Is the Construction Sector Ready to Weather the Impacts of Climate Change?

Is the Construction Sector Ready to Weather the Impacts of Climate Change?

Globally, a growing alliance of countries and businesses have collectively pledged to achieve significant emission reductions by 2030 and secure a global Net Zero goal by 2050. You can read more about the rising importance of carbon accounting in one of our previous blog posts here –

For countries to accomplish these targets, all sectors must contribute to green initiatives which will eventually reduce their overall carbon footprint. The UNEP Emissions Gap Report 2022 reveals that the real estate and construction sector accounted for ~37% of global CO2 emissions in 2021, making it one of the largest contributors.

This worldwide awareness and zest for achieving climate targets has ushered in paradigm transformations in the basic workings of several sectors. Commercial builders have started deploying more sustainable, non-toxic, and eco-friendly construction practices via the Green Buildings Initiative (GBI). “Green Buildings”, as a concept, has been consistently gaining traction in the real estate construction sector as it aims to reduce harmful impacts on the environment by using renewable resources, low-impact building materials, energy systems, waste reduction, indoor air quality, etc. As part of their contribution towards global emissions control, several large construction companies have also committed towards having a net zero carbon real estate portfolio by 2050.

However, this transition comes with its share of benefits as well as stumbling blocks. When compared with conventional building materials, the upfront cost of using green building material (especially recycled products) is moderately higher and leads to higher construction cost and reduced profitability. The issue also gets aggravated with impediments arising in the availability and access to these materials, which at times can bump up costs for builders. The focus on climate control also brings in its wake an increased focus on quality checks – sterner building standards and codes to adhere to, increased compliance requirements – essentially resulting in higher compliance related costs.

The impact of climate change is almost palpable in the construction sector in more ways than one. A report by the Forbes Technology Council suggests that almost 40-45% of construction projects worldwide are delayed every year due to adverse weather conditions. And there is ample data on global climate change which reveals such unprecedented and unpredictable weather events are becoming increasingly prevalent on the back of tangible shifts in global weather patterns. Delays in projects can even lead to longer inventory holding times and associated security at sites due to prolonged shutdowns, leading to even higher insurance and overall project costs.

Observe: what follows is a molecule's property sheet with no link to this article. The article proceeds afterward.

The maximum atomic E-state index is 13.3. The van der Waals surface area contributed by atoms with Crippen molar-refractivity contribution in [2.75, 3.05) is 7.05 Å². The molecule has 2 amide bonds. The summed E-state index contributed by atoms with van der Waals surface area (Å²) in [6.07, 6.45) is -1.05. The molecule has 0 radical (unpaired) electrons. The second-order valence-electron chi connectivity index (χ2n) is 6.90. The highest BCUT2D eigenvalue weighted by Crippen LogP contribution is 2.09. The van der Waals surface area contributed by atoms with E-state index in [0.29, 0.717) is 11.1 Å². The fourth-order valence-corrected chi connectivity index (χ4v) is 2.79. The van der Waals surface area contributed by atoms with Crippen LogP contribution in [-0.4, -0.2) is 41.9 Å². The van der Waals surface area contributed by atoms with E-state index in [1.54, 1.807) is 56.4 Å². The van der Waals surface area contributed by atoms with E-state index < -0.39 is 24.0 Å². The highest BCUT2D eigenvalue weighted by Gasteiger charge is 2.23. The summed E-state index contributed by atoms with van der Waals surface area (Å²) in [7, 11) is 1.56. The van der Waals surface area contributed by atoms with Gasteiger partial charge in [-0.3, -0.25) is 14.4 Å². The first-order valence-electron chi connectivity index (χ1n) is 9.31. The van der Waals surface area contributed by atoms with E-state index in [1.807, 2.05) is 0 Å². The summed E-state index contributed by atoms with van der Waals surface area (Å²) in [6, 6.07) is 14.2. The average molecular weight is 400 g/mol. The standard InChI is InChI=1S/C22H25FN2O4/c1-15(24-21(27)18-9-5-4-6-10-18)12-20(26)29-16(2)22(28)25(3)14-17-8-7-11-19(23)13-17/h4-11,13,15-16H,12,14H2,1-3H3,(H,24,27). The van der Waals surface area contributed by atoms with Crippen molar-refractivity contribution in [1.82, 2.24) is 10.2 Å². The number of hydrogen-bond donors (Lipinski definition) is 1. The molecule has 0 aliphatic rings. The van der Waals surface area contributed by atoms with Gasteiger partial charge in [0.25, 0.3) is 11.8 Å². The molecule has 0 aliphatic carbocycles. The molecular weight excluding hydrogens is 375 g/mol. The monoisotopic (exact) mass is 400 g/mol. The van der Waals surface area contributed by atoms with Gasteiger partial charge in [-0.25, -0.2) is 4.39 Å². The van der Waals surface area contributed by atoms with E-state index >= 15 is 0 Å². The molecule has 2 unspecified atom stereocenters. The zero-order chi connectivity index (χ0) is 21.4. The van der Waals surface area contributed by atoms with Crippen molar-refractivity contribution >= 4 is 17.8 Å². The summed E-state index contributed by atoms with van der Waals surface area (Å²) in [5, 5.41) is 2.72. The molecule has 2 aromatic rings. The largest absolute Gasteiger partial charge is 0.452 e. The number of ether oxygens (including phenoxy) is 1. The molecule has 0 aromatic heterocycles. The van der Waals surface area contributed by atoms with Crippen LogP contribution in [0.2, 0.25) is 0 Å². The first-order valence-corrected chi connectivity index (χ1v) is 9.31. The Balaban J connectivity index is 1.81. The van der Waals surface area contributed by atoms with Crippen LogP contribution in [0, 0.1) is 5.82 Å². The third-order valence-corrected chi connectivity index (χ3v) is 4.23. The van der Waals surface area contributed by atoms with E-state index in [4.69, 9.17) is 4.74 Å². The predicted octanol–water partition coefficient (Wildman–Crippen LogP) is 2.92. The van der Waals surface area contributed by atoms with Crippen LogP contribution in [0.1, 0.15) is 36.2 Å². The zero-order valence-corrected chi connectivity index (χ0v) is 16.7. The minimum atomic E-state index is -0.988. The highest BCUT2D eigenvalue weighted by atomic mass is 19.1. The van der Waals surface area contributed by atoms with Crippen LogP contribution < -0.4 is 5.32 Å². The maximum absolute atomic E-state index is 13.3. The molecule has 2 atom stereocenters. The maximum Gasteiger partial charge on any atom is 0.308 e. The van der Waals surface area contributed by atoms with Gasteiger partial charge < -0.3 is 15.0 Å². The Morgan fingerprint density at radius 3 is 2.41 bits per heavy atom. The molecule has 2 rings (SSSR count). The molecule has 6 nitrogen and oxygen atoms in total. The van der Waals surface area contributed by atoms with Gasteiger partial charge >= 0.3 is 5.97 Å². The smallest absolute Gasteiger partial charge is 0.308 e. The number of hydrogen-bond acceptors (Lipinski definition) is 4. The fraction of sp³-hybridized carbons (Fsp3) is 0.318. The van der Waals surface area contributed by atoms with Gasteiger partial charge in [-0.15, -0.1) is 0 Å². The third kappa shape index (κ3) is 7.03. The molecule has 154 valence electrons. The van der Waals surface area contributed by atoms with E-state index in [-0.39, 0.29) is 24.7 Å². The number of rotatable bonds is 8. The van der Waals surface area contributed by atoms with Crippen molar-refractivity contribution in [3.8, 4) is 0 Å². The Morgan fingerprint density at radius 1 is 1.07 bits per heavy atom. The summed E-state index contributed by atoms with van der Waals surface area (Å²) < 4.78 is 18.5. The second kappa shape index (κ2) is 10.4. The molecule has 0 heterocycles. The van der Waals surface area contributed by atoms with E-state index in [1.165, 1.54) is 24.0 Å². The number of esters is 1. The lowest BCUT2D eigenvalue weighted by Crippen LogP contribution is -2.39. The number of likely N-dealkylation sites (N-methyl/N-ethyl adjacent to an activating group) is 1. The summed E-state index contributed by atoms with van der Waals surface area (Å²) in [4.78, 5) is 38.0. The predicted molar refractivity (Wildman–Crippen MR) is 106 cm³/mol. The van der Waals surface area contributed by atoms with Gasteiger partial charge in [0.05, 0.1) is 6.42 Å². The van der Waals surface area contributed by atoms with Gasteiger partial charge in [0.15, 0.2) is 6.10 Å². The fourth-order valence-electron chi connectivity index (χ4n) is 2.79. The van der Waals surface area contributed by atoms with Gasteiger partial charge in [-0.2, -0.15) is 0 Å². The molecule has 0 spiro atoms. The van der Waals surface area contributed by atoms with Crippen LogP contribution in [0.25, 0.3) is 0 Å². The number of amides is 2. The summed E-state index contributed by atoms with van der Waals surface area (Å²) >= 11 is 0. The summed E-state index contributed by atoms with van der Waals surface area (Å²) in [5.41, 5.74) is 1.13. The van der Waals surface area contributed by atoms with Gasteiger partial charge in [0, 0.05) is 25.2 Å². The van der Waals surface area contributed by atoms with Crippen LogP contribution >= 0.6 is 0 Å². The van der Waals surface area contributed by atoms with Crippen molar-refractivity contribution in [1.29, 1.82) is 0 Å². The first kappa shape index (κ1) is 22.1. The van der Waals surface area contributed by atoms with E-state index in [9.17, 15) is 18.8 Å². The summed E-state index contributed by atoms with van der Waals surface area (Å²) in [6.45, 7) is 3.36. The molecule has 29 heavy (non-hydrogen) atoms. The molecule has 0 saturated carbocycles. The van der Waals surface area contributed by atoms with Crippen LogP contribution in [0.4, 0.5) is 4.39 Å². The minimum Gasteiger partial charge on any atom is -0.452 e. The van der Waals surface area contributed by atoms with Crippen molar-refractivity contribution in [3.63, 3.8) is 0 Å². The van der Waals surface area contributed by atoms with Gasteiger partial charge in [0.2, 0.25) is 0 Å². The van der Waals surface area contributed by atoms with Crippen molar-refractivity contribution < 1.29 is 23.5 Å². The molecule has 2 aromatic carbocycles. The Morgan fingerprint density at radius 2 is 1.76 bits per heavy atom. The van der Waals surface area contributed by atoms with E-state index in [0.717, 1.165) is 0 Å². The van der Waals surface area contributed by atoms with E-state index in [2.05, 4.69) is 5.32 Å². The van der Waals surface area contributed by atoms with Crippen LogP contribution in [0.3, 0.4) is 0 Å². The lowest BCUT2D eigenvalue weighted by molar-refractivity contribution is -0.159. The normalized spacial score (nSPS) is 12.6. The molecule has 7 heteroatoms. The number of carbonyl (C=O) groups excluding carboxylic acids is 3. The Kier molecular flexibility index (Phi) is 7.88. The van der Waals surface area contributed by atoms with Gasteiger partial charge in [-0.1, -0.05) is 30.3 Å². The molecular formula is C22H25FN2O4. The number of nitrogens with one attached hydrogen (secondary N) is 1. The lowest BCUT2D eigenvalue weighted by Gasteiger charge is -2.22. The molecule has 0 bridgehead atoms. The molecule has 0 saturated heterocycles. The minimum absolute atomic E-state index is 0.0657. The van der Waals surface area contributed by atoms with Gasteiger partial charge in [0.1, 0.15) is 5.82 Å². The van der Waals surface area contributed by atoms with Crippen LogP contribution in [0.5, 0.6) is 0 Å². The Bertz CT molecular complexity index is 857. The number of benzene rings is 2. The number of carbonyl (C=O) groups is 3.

One important workaround for such hurdles is a focussed R&D strategy to develop economical, yet durable, environment friendly construction material for the sector. Increased availability and accessibility of such material will help builders further their adoption. As with all other sectors, technology can also play a significant role in alleviating certain stumbling blocks. Use of advanced AI-based applications can offer complex and automated weather capture and forecasting, allowing builders to create effective project plans and mitigate risks from adverse weather conditions.

Promoting sustainable construction practices that meet strict environmental standards and retro-fitting buildings with energy-efficient upgrades can help the sector lower its carbon footprint. However, in the current scenario, builders seem to be at an economic disadvantage in making this transition. Hence, it becomes imperative for such companies to be able to strike a balance between the efforts for such a shift vis-à-vis their economic benefits. And consequently, to an extent it falls on governments to provide adequate support to the sector – in the form of policy support, funding support, tax rebates etc. – to make this shift efficiently. It is only with the joint efforts of governments and organizations that the ambitious global net zero targets can be achieved.

Author: Deepanshu Arora,

Assistant Consultant, Strategy Consulting

Image courtesy: evening_tao on Freepik

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